Natalee came in and we prepared a bit on Friday while enjoying the company of kind of a big deal, Brooks Williams. Brooks and I got friendly early in the year as we both enjoyed torturing Brownie and found common ground there. He challenged me at Leadville but he ran away with that one finishing a work-day or so ahead of me. I continue to rib him but he is clearly running well yet still can’t carry a keg of beer well.
I went to sleep at about 9 PM after packing drop bags and laying everything out very methodically. A little more sensitive when you have 2 drop bags, no crew, and some uncertainty about conditions. Rain was predicted but would it really fall. How much? How to prepare? In the end, I decided to blow it off for the most part.
Alarm went off at 2 AM and we were up and out the door in 15 minutes. Drove up into the Marina District in San Francisco. No parking at the start so we had to shuttle over. My shuttle left at 3:45 AM but Natalee wasn’t needed for her race until 7:45 so she made a bed in the car and got another 4 hours of sleep or so. I wouldn’t see her again until my day was done. Look what I started? She’s an ultra groupie!
Brooks and I were bus buddies and arrived at the start/finish to nice 48-50 degree weather. Stars were poking through and I thought maybe we were in for a nice day. We did start wagering but I knew that I wanted to run my own race today.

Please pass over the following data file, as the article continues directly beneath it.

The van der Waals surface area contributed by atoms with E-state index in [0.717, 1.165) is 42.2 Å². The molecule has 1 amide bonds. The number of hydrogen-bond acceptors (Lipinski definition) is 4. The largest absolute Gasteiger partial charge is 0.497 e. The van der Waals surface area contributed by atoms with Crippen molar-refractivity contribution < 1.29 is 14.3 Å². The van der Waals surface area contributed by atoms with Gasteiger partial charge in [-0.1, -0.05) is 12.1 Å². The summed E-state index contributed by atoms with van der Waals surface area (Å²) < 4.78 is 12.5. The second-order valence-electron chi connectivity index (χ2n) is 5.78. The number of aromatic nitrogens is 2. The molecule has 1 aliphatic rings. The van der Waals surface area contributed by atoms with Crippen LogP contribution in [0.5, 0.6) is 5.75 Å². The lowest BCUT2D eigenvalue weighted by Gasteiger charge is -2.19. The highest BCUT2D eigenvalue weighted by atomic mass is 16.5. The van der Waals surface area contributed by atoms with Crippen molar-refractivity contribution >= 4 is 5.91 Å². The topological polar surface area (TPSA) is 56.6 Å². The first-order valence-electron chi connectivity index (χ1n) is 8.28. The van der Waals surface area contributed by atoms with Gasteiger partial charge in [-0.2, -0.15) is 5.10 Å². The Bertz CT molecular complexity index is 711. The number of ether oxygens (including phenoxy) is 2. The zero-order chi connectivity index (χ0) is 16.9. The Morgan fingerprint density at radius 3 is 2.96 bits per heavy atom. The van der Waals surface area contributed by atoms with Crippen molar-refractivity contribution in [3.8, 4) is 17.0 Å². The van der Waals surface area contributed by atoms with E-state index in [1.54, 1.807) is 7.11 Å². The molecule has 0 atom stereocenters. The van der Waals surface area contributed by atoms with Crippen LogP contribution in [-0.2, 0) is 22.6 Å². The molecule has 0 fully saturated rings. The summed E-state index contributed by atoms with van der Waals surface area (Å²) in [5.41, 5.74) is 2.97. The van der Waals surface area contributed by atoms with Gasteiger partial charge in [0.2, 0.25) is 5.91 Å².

Pre-race I talked with my Colorado buddies Geoff Roes (finished 2nd), Dave Mackey (finished 3rd), Dakota Jones (finished 4th), Kerrie Wlad and more. Brooks and I hung close as we waited for the 7 minute delayed start to get going. Dean Karnazes came out of the darkness to kick off the race. The runners gave him an obligatory “wahoo” but it wasn’t very sincere given Dean’s odd persona with this group. Nearly every ultra runner idiolizes him out of the shoot but later develops some sort of callus to him. Or maybe its because he doesn’t have wicked sweet facial hair like this guy.
I spent maybe 15 minutes with the map pre-race. I wasn’t too interested in splits, elevation profiles, etc. I was there to run what I could and have a smooth day. Every ultra race I have competed in until this point seems to be marred by a number of things that I am working to solve and not repeat. However, the most predominate one that I have been unable to shake is the uneven energy stream. Too many ups and downs through the race in energy leave me feeling exhausted. So my goal was to run even and steady and make it feel like butter. Stomach of steel! Checking out the start line.